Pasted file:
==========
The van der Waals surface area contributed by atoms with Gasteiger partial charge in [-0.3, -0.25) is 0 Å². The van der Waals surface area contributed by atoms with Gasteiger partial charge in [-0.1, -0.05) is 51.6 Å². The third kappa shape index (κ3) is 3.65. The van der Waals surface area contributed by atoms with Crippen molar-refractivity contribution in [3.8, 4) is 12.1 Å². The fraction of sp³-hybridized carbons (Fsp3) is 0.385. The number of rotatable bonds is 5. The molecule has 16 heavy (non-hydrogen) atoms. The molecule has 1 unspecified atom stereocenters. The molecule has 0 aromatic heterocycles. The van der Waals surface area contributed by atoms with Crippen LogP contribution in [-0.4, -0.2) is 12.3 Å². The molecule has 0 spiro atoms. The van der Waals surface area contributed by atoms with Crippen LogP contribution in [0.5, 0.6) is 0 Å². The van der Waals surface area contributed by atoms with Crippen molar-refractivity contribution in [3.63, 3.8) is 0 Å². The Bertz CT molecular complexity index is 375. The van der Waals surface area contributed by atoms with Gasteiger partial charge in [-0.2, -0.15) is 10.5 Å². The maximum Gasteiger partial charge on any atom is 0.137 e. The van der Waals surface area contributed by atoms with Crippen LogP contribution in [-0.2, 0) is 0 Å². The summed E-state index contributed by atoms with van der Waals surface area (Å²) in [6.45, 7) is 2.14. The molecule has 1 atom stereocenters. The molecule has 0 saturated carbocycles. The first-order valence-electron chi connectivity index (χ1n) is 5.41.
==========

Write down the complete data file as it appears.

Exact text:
The van der Waals surface area contributed by atoms with Gasteiger partial charge in [-0.3, -0.25) is 0 Å². The van der Waals surface area contributed by atoms with Gasteiger partial charge in [-0.1, -0.05) is 51.6 Å². The third kappa shape index (κ3) is 3.65. The van der Waals surface area contributed by atoms with Crippen molar-refractivity contribution in [3.8, 4) is 12.1 Å². The fraction of sp³-hybridized carbons (Fsp3) is 0.385. The number of rotatable bonds is 5. The molecule has 16 heavy (non-hydrogen) atoms. The molecule has 1 unspecified atom stereocenters. The molecule has 0 aromatic heterocycles. The van der Waals surface area contributed by atoms with Crippen LogP contribution in [-0.4, -0.2) is 12.3 Å². The molecule has 0 spiro atoms. The van der Waals surface area contributed by atoms with Crippen LogP contribution in [0.5, 0.6) is 0 Å². The van der Waals surface area contributed by atoms with Crippen molar-refractivity contribution in [3.63, 3.8) is 0 Å². The Bertz CT molecular complexity index is 375. The van der Waals surface area contributed by atoms with Gasteiger partial charge in [-0.2, -0.15) is 10.5 Å². The maximum Gasteiger partial charge on any atom is 0.137 e. The van der Waals surface area contributed by atoms with Crippen LogP contribution in [-0.2, 0) is 0 Å². The summed E-state index contributed by atoms with van der Waals surface area (Å²) in [6.45, 7) is 2.14. The molecule has 1 atom stereocenters. The molecule has 0 saturated carbocycles. The first-order valence-electron chi connectivity index (χ1n) is 5.41.